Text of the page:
Christian Aid has said it's essential that the next UK prime minister act to prevent the current dire situation in Afghanistan turning into a humanitarian disaster.
The Taliban marked a year in power with small-scale celebrations by the group's fighters as Afghanistan struggles with rising poverty, drought, malnutrition and fading hope among women that they will have a decisive role in the country's future.
Some people fired celebratory gunshots in the air in Kabul and Taliban fighters gathered, waving the group's black and white flag to mark a year since they marched into the capital after series of battlefield victories.
But Christian Aid has interviewed Afghan families in several provinces to find out how their lives have changed one year on from the Taliban seizing power. All said a combination of soaring food and fuel prices and a seven-year drought has made life extremely difficult.
Fionna Smyth, head of global advocacy and policy at the charity said: "Agricultural production and the food that people need to survive, has been really, really hard hit. And this is at a time when food prices are continuing to rise because of the war in Ukraine as have energy prices.
"So just to put that into some sort of context, the price of diesel is 89 per cent more than it was this time last year. Fertilizer is up 115 per cent. The price of wheat, which is so important to make bread, has gone up by 45 per cent.
"So this means that people are really suffering a massive hunger crisis. And 18.9 million people are in what we call IPC three, which is just behind famine-like conditions, and over half the population are having to survive on humanitarian aid. That's pretty desperate."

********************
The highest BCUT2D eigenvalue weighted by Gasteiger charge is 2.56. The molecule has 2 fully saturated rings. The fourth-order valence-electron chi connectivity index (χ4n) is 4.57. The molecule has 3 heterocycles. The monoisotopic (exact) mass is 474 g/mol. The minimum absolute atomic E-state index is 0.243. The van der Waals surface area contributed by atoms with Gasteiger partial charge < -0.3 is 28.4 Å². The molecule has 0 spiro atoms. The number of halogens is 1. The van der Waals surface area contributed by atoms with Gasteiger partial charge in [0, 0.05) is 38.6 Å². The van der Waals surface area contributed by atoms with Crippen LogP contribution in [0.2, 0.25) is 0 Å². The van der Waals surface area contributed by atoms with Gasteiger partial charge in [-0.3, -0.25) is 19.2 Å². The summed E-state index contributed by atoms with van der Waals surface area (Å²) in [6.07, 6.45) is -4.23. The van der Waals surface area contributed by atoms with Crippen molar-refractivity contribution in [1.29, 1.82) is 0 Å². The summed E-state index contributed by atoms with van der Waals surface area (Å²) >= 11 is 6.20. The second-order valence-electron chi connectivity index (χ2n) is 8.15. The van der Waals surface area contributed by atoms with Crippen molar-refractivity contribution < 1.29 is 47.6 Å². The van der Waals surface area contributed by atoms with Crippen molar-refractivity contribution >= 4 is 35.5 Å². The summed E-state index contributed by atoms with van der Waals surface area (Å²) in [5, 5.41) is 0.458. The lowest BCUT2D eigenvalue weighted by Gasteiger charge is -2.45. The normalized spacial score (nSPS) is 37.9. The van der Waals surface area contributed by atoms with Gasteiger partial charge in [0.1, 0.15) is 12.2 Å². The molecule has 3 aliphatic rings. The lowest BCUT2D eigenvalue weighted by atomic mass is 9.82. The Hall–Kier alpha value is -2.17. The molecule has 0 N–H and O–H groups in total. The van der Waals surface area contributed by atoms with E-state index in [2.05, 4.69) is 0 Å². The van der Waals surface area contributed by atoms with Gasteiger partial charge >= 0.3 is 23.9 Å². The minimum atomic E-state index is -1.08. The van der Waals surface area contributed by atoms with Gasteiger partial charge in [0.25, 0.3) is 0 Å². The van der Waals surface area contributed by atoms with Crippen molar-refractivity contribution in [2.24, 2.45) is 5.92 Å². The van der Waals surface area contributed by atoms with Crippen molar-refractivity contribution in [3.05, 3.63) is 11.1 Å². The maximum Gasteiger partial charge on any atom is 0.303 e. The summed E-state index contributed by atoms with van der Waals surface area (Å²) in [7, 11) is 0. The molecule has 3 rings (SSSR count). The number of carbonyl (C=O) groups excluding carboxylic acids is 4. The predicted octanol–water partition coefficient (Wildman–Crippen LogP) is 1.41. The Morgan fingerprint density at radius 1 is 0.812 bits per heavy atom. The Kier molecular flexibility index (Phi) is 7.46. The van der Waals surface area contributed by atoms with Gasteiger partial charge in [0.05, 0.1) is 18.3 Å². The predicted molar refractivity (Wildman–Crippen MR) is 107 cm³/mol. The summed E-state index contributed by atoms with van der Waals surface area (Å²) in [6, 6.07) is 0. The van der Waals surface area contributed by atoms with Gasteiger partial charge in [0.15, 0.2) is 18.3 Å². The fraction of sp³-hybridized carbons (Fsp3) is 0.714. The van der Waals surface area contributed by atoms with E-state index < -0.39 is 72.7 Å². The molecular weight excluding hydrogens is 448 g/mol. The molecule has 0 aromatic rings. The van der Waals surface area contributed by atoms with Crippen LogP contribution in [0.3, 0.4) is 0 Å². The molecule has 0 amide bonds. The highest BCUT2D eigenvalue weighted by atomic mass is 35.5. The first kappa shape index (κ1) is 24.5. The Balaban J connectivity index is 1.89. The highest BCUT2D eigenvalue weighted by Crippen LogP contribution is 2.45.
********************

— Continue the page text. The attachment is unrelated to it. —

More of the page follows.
Christian Aid has called for the UK government and the international community to reverse the cuts in last year's aid budget back to 0.7 per cent of GDP so there is more funding to go around. It's also called for restoration of the Afghan central bank so that money can be printed and circulated for the economy to function properly and reach those most in need.
The charity also wants Afghan civil society organizations, particularly women-led organizations inside and outside Afghanistan, to be able to access funding and support so that 20 years of civil society development is not lost.
Smyth told Premier to firstly pray for women and girls in Afghanistan.
"Their teenage girls have not been able to go to school in Afghanistan for a year now. It's absolutely terrible. And they really were the hope for the people, for the future of Afghanistan, and they are desperate to get back to school".
"Praying for everybody to have enough to eat... we're having hard times and cost of living crisis here ourselves. I think everybody does appreciate that. But it's not like that - levels of starvation that are forcing people to sell their own daughters just so they can feed the rest of their family. So I think there's lots that we should be praying for, and of course, for peace and for peace to be maintained within Afghanistan as well."
Listen to Fionna Smyth's interview here: